Hastings was a man of great wealth, having been enriched by grants of forfeited Lancastrian estates, and in addition drew considerable revenues from his various state offices. By his marriage he acquired further lands and revenues, and the foreign "pensions," already referred to, added considerably to his resources. He was therefore well able to indulge his taste for fine buildings, and his work at Ashby-de-la-Zouch and at Kirby gives a good idea of his conceptions of architecture. Ashby is altogether on a larger and more ambitious scale than Kirby, but in both places the principle is the same; a domestic building of moderate defensive strength has been converted into a fortified house. (It appears from the accounts that the old house at Kirby had a gatehouse and drawbridge, base towers, and middle towers.) Ashby is the stronger of the two, and much more comparable to the purely military buildings of the twelfth and thirteenth centuries, but the essential difference is at once evident; in the early castles defence is the first object, and convenience of inhabitation secondary, but Ashby is first of all a great man's house. Lord Hastings came into possession of Ashby in 1461, its former owner having been James Buder, Earl of Ormond, a Lancastrian who, after the battle of Towton Moor, in 1460, was beheaded at Newcastle. His estates were forfeited to the Crown, and Edward IV granted Ashby to Lord Hastings. A third Hastings estate in Leicestershire was Bagworth, and on 17 April 1474 Lord Hastings obtained a licence to fortify his three houses of Ashby, Bagworth, and Kirby, and to make parks of 3,000 acres at the first, and of 2,000 acres at each of the others. If anything was done at Bagworth it was not carried far, for Leland, writing about 1540, says that he only saw there "the Ruines of a Manor Place, like a Castelle building." This might very aptly be applied to Kirby to-day; but at Bagworth the site is now marked by mounds only. Kirby, as we know from the building accounts which are fortunately extant, was not begun till 1480, and was left unfinished at Lord Hastings' death. The work at Ashby was well advanced before Kirby was begun, and Ashby remained the principal seat of the family. Its great tower, which is only comparable in England to Lord Cromwell's great tower at Tattershall, is even in its present mutilated state a magnificent thing, and a lasting witness to the wealth and power of its first owner. A fourth building in the county, finer and more important than even Ashby, received very different treatment at his hands. This was Belvoir Castle, granted to him in 1461 as forfeited Lancastrian property, having belonged to Thomas, Lord de Ros. Leland's account of the matter is as follows: "Believer Castelle," he says, "was put in keeping to the Lord Hastinges, the which cumming thither apon a tyme to peruse the ground and lye in the Castel was sodenly repellid by Mr. Harington a man of poure therabout and frende to the Lord Rose. Wherapon the Lord Hastinges cam thither another tyme with a strong poure, and apon a raging wylle spoilid the castelle, defacing the rofes and takyng the leades of them, wherwith they wer al coverid. The Lord Hastinges caryed much of this leade to Ascheby de la Zouche, wher he much buildid. Then felle alle the castelle to ruine, and the tymbre of the rofes onkeverid rottid away and the soile betwene the waulles at the last grue ful of elders, and no habitation was there tyl that of late dayes the Erie of Rutland hath made it fairer than ever it was." This was written about 1540. The old buildings, thus repaired, remained till 1800, when an ill fate brought them into the hands of Wyatt the architect, with the result which may be seen to-day.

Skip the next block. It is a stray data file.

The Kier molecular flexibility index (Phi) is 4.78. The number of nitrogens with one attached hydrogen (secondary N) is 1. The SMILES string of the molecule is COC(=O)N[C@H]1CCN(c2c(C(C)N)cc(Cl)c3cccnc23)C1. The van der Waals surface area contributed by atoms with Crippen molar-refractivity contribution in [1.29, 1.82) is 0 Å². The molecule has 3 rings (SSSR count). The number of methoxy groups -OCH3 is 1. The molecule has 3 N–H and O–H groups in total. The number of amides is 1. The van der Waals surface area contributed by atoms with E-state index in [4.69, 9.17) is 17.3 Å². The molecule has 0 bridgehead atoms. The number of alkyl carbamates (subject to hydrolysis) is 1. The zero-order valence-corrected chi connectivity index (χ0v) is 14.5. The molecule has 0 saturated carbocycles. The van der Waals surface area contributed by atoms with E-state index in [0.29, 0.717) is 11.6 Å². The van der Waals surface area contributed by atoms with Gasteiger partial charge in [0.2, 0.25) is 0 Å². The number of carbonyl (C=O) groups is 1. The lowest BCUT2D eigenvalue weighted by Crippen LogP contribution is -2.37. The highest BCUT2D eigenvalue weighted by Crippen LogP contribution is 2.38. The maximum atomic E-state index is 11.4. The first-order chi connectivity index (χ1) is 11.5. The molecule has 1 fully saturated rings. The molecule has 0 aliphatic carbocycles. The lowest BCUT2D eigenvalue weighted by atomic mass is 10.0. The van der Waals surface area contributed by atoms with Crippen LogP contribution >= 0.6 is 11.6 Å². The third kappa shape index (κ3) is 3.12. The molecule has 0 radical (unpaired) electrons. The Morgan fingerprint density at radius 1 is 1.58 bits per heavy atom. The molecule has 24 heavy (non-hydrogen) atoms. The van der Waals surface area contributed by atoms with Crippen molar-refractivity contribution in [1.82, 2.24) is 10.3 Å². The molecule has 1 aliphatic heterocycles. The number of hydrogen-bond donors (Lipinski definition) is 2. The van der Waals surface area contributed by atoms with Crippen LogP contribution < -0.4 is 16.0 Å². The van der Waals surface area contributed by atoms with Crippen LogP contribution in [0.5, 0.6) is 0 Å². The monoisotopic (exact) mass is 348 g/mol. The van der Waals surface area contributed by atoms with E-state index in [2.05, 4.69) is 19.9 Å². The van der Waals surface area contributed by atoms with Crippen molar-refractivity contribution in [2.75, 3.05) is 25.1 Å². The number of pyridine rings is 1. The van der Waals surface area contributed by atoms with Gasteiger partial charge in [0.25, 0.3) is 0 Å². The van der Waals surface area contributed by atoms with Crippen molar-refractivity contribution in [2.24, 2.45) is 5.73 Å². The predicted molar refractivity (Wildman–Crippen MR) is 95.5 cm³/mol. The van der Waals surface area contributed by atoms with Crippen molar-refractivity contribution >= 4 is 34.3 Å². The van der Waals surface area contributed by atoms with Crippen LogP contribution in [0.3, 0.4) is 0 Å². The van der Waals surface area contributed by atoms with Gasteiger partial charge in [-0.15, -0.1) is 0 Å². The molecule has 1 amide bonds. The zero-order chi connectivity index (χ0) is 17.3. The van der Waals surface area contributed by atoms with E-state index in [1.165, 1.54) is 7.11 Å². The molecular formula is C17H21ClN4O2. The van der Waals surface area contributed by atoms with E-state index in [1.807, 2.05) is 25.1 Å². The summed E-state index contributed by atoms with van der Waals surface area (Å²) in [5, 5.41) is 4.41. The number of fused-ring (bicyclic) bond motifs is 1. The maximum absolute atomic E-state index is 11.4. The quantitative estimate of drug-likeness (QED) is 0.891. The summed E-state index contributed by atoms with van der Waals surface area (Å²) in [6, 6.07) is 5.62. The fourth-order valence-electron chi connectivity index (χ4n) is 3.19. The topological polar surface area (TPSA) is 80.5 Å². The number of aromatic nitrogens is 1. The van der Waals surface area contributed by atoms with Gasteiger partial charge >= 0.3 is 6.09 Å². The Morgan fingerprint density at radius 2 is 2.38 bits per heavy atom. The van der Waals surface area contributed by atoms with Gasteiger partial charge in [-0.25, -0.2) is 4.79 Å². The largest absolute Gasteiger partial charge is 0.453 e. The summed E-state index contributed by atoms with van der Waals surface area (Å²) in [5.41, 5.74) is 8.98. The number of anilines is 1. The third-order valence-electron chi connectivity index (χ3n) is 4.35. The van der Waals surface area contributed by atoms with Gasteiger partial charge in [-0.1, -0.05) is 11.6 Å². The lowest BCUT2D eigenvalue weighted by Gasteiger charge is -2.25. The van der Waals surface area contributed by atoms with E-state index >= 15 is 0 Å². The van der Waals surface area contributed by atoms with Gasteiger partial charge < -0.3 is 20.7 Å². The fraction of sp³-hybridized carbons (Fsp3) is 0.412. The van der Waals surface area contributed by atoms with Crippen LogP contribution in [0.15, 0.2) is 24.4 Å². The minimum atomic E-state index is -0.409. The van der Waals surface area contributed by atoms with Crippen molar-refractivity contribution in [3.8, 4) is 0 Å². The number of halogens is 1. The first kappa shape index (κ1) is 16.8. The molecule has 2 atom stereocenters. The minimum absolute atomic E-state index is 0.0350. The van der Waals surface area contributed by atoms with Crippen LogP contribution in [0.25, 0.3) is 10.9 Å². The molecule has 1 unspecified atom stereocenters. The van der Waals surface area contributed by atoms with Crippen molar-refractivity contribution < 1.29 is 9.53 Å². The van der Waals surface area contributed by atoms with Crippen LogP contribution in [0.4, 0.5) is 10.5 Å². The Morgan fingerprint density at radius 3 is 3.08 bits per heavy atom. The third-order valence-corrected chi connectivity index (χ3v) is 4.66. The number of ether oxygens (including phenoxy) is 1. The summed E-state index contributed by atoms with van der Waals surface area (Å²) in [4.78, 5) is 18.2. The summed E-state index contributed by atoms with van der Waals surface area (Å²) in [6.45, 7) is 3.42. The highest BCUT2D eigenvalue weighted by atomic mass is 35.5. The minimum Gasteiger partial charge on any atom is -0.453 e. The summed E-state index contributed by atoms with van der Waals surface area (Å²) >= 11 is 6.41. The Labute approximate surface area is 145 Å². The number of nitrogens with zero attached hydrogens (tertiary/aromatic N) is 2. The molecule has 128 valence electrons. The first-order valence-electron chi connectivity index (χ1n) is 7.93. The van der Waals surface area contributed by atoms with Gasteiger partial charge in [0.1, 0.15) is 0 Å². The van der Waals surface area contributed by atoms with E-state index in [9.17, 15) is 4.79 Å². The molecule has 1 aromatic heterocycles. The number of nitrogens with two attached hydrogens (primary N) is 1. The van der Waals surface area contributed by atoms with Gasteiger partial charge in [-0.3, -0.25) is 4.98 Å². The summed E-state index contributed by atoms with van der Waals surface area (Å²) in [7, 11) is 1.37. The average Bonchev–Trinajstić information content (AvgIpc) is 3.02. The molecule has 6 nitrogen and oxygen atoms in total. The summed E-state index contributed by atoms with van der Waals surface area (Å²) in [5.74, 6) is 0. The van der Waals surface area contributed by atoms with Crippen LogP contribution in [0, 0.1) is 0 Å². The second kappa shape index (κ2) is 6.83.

The connection of the Hastings family with Kirby lasted till about 1630, when the manor came into the hands of Sir Robert Banaster.
The present owner of the castle is Major Richard Winstanley of Braunstone Hall, who placed the building under the guardianship of the Commissioners of Works in 1911.
The repair and clearing of the castle and its moat was begun in the same year and finished in 1913. The moat, which was partly silted up and partly filled with rubbish, was entirely cleared and its sluices repaired and put in working order. Very little was found during the clearing, beyond a few stones from the parapets; anything that could be used as building material having been taken away from time to time. The tower and gatehouse were covered with ivy, and bushes and trees grew on the wall tops; and only the excellence of the mortar had kept the masonry from complete ruin. The chief damage to the brickwork of those parts of the castle which had survived was at the line of the water level in the moat. The action of frost on the wet masonry had split away the facework to a depth of a foot and more, about five feet in height of the wall being affected. The bases of the walls, having never been exposed to the air, were perfectly preserved for a height of three feet. The facework was repaired, in order to protect the core of the walls against further decay when the moat was again filled with water, with old bricks obtained in the neighbourhood, which without being of the same kind as the original bricks of the castle, were sufficiently alike to harmonize with them. The west and south angles of the west tower were in a dangerous condition, much of the brickwork having fallen away, and were made good in similar brick. While the cores of the walls were as a rule sound, the pointing mortar in the joints was generally decayed, especially in the parapets and upper parts of the walls. The brick vaults having long stood exposed to the weather were very damp, and had to be made waterproof by resetting their covering masonry in cement and Medusa compound.